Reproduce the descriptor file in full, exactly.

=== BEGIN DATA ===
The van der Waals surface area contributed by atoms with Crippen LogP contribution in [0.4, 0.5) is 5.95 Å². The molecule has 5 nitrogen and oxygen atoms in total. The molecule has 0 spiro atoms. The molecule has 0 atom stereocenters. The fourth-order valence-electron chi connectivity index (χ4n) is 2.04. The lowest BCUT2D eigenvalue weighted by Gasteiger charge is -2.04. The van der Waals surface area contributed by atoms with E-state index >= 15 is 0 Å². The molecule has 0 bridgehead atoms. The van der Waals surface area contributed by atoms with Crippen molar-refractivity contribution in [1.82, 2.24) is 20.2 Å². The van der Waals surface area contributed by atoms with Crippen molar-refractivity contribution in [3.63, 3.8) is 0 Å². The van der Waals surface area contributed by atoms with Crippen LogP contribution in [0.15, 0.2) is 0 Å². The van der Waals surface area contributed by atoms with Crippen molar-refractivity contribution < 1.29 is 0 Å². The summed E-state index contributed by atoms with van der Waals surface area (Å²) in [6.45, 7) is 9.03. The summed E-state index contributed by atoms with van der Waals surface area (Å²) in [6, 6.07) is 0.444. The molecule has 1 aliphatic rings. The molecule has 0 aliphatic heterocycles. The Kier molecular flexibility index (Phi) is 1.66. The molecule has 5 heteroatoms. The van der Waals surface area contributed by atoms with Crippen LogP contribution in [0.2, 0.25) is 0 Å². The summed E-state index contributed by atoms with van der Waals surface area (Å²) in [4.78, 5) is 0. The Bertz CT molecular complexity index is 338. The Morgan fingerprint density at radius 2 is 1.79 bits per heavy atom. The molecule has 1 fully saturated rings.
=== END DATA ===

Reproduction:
The van der Waals surface area contributed by atoms with Crippen LogP contribution in [0.4, 0.5) is 5.95 Å². The molecule has 5 nitrogen and oxygen atoms in total. The molecule has 0 spiro atoms. The molecule has 0 atom stereocenters. The fourth-order valence-electron chi connectivity index (χ4n) is 2.04. The lowest BCUT2D eigenvalue weighted by Gasteiger charge is -2.04. The van der Waals surface area contributed by atoms with E-state index >= 15 is 0 Å². The molecule has 0 bridgehead atoms. The van der Waals surface area contributed by atoms with Crippen molar-refractivity contribution in [1.82, 2.24) is 20.2 Å². The van der Waals surface area contributed by atoms with Crippen molar-refractivity contribution in [3.63, 3.8) is 0 Å². The van der Waals surface area contributed by atoms with Crippen LogP contribution in [0.15, 0.2) is 0 Å². The van der Waals surface area contributed by atoms with Crippen molar-refractivity contribution < 1.29 is 0 Å². The summed E-state index contributed by atoms with van der Waals surface area (Å²) in [6.45, 7) is 9.03. The summed E-state index contributed by atoms with van der Waals surface area (Å²) in [6, 6.07) is 0.444. The molecule has 1 aliphatic rings. The molecule has 0 aliphatic heterocycles. The Kier molecular flexibility index (Phi) is 1.66. The molecule has 5 heteroatoms. The van der Waals surface area contributed by atoms with Crippen LogP contribution in [0.2, 0.25) is 0 Å². The summed E-state index contributed by atoms with van der Waals surface area (Å²) in [4.78, 5) is 0. The Bertz CT molecular complexity index is 338. The Morgan fingerprint density at radius 2 is 1.79 bits per heavy atom. The molecule has 1 fully saturated rings.